Madd for Tadd (Kent Engelhardt & Stephen Enos)
Central Avenue Swing and Our Delight (2 CD set)
The first order of business is to explain the various heading here. Madd for Tadd is a 15-piece big band co-led by saxophonist Kent Engelhardt and trumpeter Stephen Enos, devoted to the music of legendary jazz composer and pianist Tadd Dameron. The two separate CDs, 22 orchestrations in all, focus on two aspects of Dameron’s career. Central Avenue Swing features music Dameron wrote in 1940 during the big band era for the Kansas City bandleader Harlan Leonard and His Rockets, as well as his 1949 composition “Heaven’s Doors Are Open Wide” and Engelhardt’s title track. Our Delight comprises Dameron’s more famous small combo tunes that featured major soloists in the bebop era of the early fifties, these centered on Billy Eskstine, John Coltrane, and Blue Mitchell. The latter proved especially difficult as while Dameron preferred writing for large ensembles, circumstances and trends led him to smaller ones in the ‘50s and these two co-leaders faced the challenge of channeling that same music through a big band. Dameron is renowned for his gift for melody and his music, much of which has been criminally underrecognized for years. Engelhardt and Enos delivered their first effort on Dameron’s music with their 2018 The Magic Continues, a remake of Dameron’s last 1962 album The Magic Touch, which was the first time the two co-leaders interpreted Dameron’s small combo recording into a big band version.
For reference, that last Dameron ensemble included Clark Terry, Bill Evans, Johnny Griffin, Ron Carter, and Philly Joe Jones. (no slouches there). Engelhardt and Enos, who both co-led the project and are both educators, recruited fellow music educators mostly from the Midwest. Among them are pianist Phil DeGreg (Cincinnati), trumpeter Brad Goode (Denver), bassist Dave Morgan (Youngstown), trombonist Michael Dease (Michigan) and DIVA pianist Jackie Warren (Cleveland). Including vocalists and musicians, there are over twenty in the credits. Fittingly, as Dameron hailed from Cleveland, Engelhardt heads up jazz studies at Youngstown State and Enos is the founder of the Tri-C Jazz Studies Program as Cuyahoga Community College in Ohio, where these sessions were recorded. Willard Jenkins, journalist and artistic director of the DC Jazz Festival, provides the insightful liner notes. Within the jacket are details as to tune dedication as well as the soloists. (For example – “Soultrane” – for John Coltrane – Kent Engelhardt, alto saxophone; Jackie Warren, piano).
Attesting to the talents of these players, most tracks were recorded in one or two takes. Engelhardt titular track opens Disc One, a homage to a past Black community hub in Cleveland and ironically where Tri-C currently stands. There are only a few tracks with four soloists, and this is one of them with Tim Leahey (trumpet), Dave Kana (tenor saxophone), Dease (trombone) and DeGreg (piano). The remainder are adaptations and transcriptions of tunes Dameron wrote for Leonard. In an interesting excerpt from the liners Willard points out “It was in Leonard’s band where Tadd first connected with grandmaster Charlie “Yardbird” Parker, who was a Rocket for five weeks before being fired for unreliable behavior.” Highlights of Disc One include “Dig It” with the inspired vocalist Erin Keckan, brightly and playfully exchanging call-and-response choruses with the band following her first appearance on “Heaven’s Doors Are Wide Open.” “Take Um” has Kana going the Paul Gonsalves route with a multi-chorus tenor solo.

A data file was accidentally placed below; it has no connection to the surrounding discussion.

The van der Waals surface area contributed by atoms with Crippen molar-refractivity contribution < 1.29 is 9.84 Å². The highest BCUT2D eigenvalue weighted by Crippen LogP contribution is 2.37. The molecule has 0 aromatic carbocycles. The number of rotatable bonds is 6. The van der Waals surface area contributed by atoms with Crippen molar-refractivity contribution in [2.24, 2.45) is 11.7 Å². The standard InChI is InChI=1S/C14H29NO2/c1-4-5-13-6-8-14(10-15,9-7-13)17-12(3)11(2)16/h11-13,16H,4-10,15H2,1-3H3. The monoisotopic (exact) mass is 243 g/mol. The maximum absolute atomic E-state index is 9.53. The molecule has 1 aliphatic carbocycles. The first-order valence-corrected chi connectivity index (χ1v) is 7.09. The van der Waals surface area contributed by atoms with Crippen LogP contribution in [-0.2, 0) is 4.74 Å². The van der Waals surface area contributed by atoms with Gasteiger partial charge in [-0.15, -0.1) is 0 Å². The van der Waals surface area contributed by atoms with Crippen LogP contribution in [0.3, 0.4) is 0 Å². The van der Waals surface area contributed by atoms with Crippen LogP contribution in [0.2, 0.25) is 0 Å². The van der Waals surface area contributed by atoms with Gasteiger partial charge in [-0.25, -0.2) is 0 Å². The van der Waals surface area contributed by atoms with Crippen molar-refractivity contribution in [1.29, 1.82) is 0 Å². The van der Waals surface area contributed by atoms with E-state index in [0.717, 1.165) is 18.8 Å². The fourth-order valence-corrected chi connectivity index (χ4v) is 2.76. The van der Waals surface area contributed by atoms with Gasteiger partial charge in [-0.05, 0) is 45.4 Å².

The A-list trombone section shines with Jeff Bush on “Dameron Stomp” and Duke Ellington’s influence on Dameron is keenly felt on the orchestral ballad “A La Bridges” with a wonderful tenor turn from Mike Tomaro while another lyrical piece, “My Dream” features baritone saxophonist Tom Reed. Not to neglect the trumpeters, “Rock and Ride” features a feisty exchange between Goode and Leahy. Engelhardt’s arrangements and orchestrations are superb, sometimes even breathtaking and carry into Our Delight, which is filled with more familiar Dameron compositions beginning with “Our Delight” and “Lady Bird,” perhaps his two best known. The former comes from the Billy Eskstine Orchestra and features Dominick Farinacci (trumpet) and Kana (tenor).
“Lady Bird” sees the return of vocalist Keckan and is imbued with Engelhardt’s soaring alto. “Soultrane” is the first of four that Dameron specifically wrote for John Coltrane and features Engelhardt and Warren as soloists. The others are “Handy Andy (Gnid),” a nine-minute piece where bassist Morgan, trumpeter Farinacci and standouts Engelhardt stretch out; “Mating Call,” which features trombonist Dease and Kana, and the standout “Super Jet,” which features a blowing battle between the tenorists Kana and Tomaro. Two are devoted to the overlooked trumpeter Blue Mitchell.
Enos does the honors of “A Blue Time” and “Smooth As the Wind,” nodding along the way to the foremost beboppers on the instrument at the time – Fats Navarro, Clark Terry, Miles Davis, Kenny Dorham, Clifford Brown, and of course Mitchell. The disc ends with Dameron’s theme song, “The Squirrel,” with definitive statements from Leahey. Engelhardt and drummer Jim Rupp. Engelhardt seems obsessed with Dameron’s music and claims that his three CDs (including these two) don’t even yet tell the full story. While we can expect more, there’s so much to delve into in these 22, which do a terrific job of depicting Dameron’s melodic gifts. Some of these themes will likely swirl and linger in your head for days.
- Jim Hynes